Tuesday, December 8, 2009

Thoughts and Musings about Women Comics Bloggers

Since I became a comics fan, I've read quite a few blogs, many of which were written by women.  Women may be a minority in the comics audience, but from my experience they are a vocal minority.  If something ticks them off about a character or a storyline, they are more than willing to let you know.  It's great.  They are sharing their love of comics with the world and tackling issues that they find important.  As far as I'm concerned, the more fans discuss and debate comics, the better the comics community will be for it.

But there's a trend I've noticed with some women comics bloggers.  Women in Refrigerators, When Fangirls Attack!, Zamaron . . . maybe it's just the blogs I've read, but it seems like women comics bloggers are focused almost entirely on women's issues.  There's nothing wrong with that . . . but I can't see myself ever do that.  It's just too limiting.  Too restrictive.

There are countless things that you can comment on in comics: plot, character development, the current trends and direction of the comics industry.  There are endless amounts of debates to be had: Should Spider-Man have organic web shooters?  Are editors overstepping their bounds when they mandate storylines?  What's the ideal Justice League line-up?  Did the X-Men end up embracing racist thinking when they adopted the "homo superior" talk of Magneto?

Why limit yourself to just "women's issues" when there are so many other issues that are out there to discuss?  Why should the be-all and the end-all of the woman comics blogger be women's issues?

If a character is well-written and complex, I don't care if they're a man or a woman.  As long as they're a fully-fleshed out character, I'm happy.  I didn't care, and in fact didn't notice, that the superheroes on Batman: The Brave and the Bold were outnumbering the superheroines by a huge margin until it was pointed out to me.  I was too busy having fun watching the show and geeking out over the appearance of some of my favorite C-Listers.  I didn't care what the exact male-to-female hero ratio was as long as the show was good.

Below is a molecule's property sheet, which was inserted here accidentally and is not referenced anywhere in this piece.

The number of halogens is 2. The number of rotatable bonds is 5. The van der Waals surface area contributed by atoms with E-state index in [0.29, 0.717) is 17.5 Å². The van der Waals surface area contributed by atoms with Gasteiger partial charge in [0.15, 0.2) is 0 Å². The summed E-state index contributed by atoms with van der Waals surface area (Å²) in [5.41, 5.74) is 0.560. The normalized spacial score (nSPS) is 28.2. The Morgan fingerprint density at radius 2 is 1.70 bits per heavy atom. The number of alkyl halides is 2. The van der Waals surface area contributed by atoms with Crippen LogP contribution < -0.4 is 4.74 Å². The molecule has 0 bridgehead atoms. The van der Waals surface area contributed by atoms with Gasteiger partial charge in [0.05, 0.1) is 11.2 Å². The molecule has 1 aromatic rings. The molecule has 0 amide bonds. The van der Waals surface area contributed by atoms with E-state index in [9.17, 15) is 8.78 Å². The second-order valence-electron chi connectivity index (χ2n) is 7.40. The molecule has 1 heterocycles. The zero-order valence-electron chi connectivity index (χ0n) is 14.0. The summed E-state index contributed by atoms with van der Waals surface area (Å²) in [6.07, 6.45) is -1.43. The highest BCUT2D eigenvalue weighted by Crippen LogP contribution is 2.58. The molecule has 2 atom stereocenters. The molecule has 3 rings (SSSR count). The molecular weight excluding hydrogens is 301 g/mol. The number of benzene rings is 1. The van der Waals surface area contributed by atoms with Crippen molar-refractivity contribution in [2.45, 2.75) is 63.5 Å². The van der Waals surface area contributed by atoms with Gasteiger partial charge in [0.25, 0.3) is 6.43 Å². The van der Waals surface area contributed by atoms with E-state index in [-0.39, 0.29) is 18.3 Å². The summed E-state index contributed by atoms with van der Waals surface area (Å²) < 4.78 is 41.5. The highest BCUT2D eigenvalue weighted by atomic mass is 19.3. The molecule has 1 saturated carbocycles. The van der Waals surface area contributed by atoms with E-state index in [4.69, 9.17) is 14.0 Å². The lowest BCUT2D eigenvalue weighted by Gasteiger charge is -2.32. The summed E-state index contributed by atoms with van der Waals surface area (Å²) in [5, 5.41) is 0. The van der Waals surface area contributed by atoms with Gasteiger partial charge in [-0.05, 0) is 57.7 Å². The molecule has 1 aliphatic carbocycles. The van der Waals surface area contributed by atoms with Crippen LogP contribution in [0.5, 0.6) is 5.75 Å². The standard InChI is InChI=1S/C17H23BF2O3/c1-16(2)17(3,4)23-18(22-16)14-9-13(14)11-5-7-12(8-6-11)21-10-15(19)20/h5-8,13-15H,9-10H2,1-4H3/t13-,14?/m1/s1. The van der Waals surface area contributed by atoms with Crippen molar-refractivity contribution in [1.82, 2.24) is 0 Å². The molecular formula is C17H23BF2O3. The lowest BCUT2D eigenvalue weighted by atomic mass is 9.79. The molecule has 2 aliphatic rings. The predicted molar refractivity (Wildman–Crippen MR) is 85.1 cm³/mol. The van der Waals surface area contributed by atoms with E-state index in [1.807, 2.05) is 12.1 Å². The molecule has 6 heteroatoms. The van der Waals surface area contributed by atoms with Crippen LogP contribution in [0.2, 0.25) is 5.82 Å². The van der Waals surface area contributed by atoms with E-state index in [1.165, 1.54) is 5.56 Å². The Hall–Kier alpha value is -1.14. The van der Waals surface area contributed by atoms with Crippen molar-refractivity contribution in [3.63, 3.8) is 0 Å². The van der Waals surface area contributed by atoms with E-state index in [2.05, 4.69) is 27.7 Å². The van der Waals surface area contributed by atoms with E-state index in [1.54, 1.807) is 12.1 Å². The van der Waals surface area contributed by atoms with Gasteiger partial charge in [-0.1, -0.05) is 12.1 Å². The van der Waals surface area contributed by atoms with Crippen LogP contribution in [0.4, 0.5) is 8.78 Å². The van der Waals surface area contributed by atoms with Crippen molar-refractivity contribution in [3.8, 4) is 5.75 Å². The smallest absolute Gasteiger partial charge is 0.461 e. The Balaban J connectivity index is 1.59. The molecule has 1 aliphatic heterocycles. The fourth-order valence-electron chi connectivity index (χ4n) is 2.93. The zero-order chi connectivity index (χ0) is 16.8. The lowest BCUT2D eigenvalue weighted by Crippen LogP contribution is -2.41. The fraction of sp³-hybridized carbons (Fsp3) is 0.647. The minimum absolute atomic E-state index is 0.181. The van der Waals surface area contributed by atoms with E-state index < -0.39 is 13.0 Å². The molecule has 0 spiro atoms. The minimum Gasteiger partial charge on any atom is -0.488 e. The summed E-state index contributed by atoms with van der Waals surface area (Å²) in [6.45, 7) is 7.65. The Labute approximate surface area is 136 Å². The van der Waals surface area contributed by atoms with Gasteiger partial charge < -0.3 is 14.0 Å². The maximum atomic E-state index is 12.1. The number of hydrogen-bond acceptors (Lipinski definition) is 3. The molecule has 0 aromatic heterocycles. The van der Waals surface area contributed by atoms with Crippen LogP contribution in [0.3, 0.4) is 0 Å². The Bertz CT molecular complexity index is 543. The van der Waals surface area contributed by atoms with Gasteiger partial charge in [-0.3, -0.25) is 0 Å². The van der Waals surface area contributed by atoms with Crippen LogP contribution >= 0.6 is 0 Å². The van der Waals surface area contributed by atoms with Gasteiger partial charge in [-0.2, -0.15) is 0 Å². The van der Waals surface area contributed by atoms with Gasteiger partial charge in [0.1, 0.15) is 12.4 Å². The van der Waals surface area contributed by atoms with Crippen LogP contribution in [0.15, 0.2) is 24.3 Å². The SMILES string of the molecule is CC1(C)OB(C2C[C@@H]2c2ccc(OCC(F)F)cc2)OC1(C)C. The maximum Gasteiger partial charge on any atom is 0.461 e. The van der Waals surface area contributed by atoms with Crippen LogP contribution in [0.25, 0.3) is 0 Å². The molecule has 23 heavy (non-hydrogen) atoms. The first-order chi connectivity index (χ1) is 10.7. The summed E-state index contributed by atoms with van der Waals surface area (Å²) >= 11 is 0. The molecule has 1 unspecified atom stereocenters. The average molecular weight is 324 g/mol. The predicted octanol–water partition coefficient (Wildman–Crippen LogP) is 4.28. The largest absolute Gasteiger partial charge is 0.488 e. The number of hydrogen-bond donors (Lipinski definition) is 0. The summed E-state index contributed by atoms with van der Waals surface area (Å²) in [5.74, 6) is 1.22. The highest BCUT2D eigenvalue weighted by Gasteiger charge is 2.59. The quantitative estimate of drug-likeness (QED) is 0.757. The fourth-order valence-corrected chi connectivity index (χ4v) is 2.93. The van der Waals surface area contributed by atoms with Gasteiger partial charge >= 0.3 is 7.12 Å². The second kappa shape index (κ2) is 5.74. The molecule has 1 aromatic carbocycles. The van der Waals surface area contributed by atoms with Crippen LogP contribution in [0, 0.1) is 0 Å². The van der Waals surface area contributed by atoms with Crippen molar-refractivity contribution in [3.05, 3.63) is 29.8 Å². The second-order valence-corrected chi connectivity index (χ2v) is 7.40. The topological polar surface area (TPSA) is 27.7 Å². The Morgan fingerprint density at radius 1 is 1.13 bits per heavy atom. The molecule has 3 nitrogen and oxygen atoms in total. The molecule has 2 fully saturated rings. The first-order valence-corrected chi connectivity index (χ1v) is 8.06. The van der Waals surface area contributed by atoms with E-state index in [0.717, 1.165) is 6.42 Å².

I'm sure plenty of people would disagree with me on that.  They would argue that there aren't enough women in comics and that it does matter whether that character is a man or a woman.  It does matter if there are less female heroes out there than male.  That because of this, there should be more focus on women's issues in comics.

That's fine.  If they want to blog about women's issues, more power to them.  But I'm not going to restrict myself to only a narrow range of issues.

I love comics.  I also happen to be a woman.  The two have nothing to do with each other.

Edit: Fixed really stupid typo.

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